Detailed imaging of pulmonary artery (PA) anatomy and significant aorto-pulmonary collaterals (APCs) is crucial for surgical planning and follow-up in patients with complex congenital heart disease (CHD) and pulmonary stenosis or atresia. Because examination by echocardiography is often technically limited and catheterization is invasive, this study evaluated the diagnostic accuracy of magnetic resonance imaging (MRI) as an alternate non-invasive tool. Thirteen patients (median age 28 years, range: 1-44 years) underwent both cardiac catheterization and MRI within a median of two months (range 0.1-8 months). Diagnoses included tetralogy of Fallot (TOP) with pulmonary atresia (n = 8), TOP with pulmonary stenosis (n = 2), single left ventricle with pulmonary stenosis (n = 2), and complex heterotaxy with pulmonary stenosis (n = 1). The MRI sequences used in this study were ECG-gated spin echo and gradient echo sequences acquired in multiple planes. Compared to catheterization, MRI had 100% sensitivity and specificity for the diagnosis of main PA (n = 6) and branch PA (n = 13) hypoplasia or stenosis, as well as discontinuous (n = 4) or absent (n = 10) branch PAs. There was complete agreement between catheterization and MRI identification of significant APCs (n = 18). Main PA atresia was noted by MRI in four patients but was not definitively seen by catheterization in any. MRI but not catheterization precisely defined the distance between discontinuous PAs and their relationship to other mediastinal structures. In conclusion, cardiac MRI is a reliable non-invasive imaging modality to define PA and APC anatomy in patients with complex pulmonary stenosis or atresia.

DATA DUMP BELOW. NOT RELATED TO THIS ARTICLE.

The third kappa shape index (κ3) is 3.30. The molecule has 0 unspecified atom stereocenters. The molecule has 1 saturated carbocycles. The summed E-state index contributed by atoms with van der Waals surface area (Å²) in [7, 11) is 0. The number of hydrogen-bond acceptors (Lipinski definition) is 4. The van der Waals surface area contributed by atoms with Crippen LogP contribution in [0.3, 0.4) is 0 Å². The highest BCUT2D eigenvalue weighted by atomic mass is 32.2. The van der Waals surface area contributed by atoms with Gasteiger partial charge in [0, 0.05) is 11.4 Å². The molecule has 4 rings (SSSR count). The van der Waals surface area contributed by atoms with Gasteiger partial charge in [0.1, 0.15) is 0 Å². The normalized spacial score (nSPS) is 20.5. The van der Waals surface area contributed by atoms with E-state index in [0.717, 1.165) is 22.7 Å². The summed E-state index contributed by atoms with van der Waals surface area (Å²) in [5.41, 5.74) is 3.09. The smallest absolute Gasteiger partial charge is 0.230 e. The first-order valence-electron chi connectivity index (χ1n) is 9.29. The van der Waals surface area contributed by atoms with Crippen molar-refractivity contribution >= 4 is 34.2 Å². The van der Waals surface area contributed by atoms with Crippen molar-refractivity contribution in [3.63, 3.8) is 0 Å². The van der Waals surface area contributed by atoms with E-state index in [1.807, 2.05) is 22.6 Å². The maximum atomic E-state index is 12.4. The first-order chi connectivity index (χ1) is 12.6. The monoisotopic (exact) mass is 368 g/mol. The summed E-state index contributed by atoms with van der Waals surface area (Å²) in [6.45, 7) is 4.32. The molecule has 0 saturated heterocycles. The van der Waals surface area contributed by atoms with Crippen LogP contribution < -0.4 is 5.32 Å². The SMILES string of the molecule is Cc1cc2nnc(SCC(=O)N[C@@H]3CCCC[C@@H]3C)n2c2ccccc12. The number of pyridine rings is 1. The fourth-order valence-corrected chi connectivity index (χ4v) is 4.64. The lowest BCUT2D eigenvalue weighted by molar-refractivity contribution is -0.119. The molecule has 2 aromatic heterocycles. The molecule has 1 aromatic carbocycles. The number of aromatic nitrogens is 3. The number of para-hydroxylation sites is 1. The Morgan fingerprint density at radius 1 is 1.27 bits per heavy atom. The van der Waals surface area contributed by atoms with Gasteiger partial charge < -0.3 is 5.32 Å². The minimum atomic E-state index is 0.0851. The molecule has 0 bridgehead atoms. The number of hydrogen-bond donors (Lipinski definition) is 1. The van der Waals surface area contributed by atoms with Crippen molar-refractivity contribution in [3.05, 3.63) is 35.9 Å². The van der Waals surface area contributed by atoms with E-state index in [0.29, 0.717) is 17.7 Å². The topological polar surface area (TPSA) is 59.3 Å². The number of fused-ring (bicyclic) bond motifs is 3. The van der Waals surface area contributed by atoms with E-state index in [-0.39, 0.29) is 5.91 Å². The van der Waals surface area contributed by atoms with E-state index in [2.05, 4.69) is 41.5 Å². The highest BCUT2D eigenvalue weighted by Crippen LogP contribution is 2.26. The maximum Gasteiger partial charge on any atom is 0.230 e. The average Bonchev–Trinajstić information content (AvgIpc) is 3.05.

|Original language||English (US)|
|Number of pages||2|
|Journal||International Journal of Cardiovascular Imaging|
|Publication status||Published - 1996|
ASJC Scopus subject areas
- Radiology Nuclear Medicine and imaging
- Cardiology and Cardiovascular Medicine